**Richard D. De Veaux **is an internationally known educator and consultant. He has taught at the Wharton School and the Princeton University School of Engineering, where he won a “Lifetime Award for Dedication and Excellence in Teaching.” He is the C. Carlisle and M. Tippit Professor of Statistics at Williams College, where he has taught since 1994. Dick has won both the Wilcoxon and Shewell awards from the American Society for Quality. He is a fellow of the American Statistical Association (ASA) and an elected member of the International Statistical Institute (ISI). In 2008, he was named Statistician of the Year by the Boston Chapter of the ASA. Dick is also well known in industry, where for more than 30 years he has consulted for such Fortune 500 companies as American Express, Hewlett-Packard, Alcoa, DuPont, Pillsbury, General Electric, and Chemical Bank. Because he consulted with Mickey Hart on his book *Planet Drum*, he has also sometimes been called the “Official Statistician for the Grateful Dead.” His real-world experiences and anecdotes illustrate many of this book’s chapters.

Dick holds degrees from Princeton University in Civil Engineering (B.S.E.) and Mathematics (A.B.) and from Stanford University in Dance Education (M.A.) and Statistics (Ph.D.), where he studied dance with Inga Weiss and Statistics with Persi Diaconis. His research focuses on the analysis of large data sets and data mining in science and industry.

In his spare time, he is an avid cyclist and swimmer. He also is the founder of the “Diminished Faculty,” an a cappella Doo-Wop quartet at Williams College, and sings bass in the college concert choir and with the Choeur Vittoria of Paris. Dick is the father of four children.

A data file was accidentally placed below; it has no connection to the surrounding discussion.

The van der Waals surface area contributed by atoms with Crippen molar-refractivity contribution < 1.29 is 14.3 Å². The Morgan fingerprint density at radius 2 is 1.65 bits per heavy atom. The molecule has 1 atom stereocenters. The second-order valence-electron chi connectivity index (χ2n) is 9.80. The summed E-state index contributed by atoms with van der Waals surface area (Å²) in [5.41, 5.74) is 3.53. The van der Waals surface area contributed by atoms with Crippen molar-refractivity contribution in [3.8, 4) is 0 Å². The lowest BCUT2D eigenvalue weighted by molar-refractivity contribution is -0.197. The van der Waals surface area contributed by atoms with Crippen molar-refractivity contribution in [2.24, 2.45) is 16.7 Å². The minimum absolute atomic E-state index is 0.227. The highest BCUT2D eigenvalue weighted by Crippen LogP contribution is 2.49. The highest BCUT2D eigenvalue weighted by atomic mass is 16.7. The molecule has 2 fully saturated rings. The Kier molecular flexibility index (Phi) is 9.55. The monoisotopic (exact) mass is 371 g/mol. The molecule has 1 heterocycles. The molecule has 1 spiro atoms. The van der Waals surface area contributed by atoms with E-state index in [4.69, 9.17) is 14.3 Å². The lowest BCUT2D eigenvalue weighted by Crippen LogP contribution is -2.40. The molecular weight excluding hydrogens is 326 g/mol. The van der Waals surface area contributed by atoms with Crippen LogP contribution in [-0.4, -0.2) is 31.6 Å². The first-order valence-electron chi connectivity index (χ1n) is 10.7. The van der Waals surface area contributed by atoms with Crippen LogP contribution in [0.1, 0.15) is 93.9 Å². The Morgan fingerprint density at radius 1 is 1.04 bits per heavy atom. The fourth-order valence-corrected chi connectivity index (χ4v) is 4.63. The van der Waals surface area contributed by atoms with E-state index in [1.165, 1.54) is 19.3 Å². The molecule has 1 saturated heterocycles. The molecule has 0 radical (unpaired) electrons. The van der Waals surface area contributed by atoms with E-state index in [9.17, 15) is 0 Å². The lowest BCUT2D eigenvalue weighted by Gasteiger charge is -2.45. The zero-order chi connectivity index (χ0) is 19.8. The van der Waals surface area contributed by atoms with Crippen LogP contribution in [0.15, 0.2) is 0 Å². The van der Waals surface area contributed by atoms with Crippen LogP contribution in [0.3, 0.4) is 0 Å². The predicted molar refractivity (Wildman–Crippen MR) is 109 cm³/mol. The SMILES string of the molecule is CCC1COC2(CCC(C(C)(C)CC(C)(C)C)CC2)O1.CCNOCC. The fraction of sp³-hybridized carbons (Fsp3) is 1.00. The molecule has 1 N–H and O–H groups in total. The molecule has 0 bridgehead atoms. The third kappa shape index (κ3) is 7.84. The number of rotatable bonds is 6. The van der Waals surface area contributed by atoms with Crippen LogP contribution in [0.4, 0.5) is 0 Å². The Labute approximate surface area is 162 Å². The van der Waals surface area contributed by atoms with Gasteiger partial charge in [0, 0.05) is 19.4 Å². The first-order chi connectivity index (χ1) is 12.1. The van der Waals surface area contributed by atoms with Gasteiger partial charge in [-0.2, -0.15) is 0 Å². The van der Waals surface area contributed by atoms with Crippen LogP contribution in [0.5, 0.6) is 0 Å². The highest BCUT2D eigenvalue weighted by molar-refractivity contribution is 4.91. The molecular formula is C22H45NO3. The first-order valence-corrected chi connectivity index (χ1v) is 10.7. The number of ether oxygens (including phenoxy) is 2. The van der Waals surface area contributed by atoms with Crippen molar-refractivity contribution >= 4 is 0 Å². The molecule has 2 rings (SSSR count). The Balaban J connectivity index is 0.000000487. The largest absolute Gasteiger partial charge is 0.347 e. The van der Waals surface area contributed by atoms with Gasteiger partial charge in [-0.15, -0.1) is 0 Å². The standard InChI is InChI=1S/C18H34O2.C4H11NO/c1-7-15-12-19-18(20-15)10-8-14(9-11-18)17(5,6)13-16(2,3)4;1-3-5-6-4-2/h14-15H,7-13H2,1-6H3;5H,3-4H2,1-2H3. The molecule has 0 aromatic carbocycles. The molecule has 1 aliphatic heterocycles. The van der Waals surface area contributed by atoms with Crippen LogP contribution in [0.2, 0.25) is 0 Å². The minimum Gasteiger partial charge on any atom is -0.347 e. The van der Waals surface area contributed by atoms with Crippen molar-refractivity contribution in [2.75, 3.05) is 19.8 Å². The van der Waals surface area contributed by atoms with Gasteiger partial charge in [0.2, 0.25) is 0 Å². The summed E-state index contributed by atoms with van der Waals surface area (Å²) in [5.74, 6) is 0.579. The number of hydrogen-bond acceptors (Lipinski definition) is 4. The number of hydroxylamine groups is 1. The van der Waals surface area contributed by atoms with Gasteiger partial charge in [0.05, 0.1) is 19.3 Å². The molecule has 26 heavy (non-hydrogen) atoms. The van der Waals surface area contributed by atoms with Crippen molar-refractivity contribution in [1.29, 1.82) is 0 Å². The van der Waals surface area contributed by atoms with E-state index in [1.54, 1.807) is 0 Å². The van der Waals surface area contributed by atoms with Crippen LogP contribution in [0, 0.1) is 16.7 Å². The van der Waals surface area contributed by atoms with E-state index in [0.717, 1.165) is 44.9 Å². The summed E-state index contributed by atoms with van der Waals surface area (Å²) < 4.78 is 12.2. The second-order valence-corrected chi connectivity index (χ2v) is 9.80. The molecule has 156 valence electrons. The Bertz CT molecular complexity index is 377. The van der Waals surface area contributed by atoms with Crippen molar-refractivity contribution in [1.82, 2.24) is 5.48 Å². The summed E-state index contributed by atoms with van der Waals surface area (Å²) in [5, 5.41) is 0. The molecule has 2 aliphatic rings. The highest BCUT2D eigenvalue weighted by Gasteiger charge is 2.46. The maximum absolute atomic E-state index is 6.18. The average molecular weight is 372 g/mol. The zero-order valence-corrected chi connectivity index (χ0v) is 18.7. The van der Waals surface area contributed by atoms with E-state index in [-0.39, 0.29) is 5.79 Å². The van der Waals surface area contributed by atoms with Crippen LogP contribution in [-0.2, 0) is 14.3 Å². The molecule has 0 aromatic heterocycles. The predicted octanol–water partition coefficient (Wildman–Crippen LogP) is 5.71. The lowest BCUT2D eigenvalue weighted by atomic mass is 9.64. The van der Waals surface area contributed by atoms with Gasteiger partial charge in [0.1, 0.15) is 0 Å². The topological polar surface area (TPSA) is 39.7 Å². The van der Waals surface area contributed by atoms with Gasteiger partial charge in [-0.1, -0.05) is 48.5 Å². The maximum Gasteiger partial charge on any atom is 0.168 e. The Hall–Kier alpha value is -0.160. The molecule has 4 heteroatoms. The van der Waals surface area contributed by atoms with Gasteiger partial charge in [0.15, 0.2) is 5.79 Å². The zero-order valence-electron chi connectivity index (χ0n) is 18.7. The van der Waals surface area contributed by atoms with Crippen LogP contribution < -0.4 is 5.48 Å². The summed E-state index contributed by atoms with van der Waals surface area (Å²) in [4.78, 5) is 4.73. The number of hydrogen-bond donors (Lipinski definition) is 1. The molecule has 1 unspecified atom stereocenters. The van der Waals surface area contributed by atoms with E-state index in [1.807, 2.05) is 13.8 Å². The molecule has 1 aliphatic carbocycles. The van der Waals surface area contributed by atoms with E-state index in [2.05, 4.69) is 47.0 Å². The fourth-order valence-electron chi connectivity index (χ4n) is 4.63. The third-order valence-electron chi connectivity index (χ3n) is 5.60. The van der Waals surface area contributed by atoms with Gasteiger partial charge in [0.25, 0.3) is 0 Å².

**Paul F. Velleman** has an international reputation for innovative Statistics education. He is the author and designer of the multimedia Statistics program *ActivStats*, for which he was awarded the EDUCOM Medal for innovative uses of computers in teaching statistics, and the ICTCM Award for Innovation in Using Technology in College Mathematics. He also developed the award-winning statistics program *Data Desk*, and the Internet site Data and Story Library (DASL) (ASL.datadesk.com), which provides data sets for teaching Statistics. Paul’s understanding of using and teaching with technology informs much of this book’s approach.

Paul has taught Statistics at Cornell University since 1975, where he was awarded the MacIntyre Award for Exemplary Teaching. He holds an A.B. from Dartmouth College in Mathematics and Social Science, and M.S. and Ph.D. degrees in Statistics from Princeton University, where he studied with John Tukey. His research often deals with statistical graphics and data analysis methods. Paul co-authored (with David Hoaglin) *ABCs of Exploratory Data Analysis*. Paul is a Fellow of the American Statistical Association and of the American Association for the Advancement of Science. Paul is the father of two boys.

**David E. Bock** taught mathematics at Ithaca High School for 35 years. He has taught Statistics at Ithaca High School, Tompkins-Cortland Community College, Ithaca College, and Cornell University. Dave has won numerous teaching awards, including the MAA’s Edyth May Sliffe Award for Distinguished High School Mathematics Teaching (twice), Cornell University’s Outstanding Educator Award (three times), and has been a finalist for New York State Teacher of the Year.

Dave holds degrees from the Universi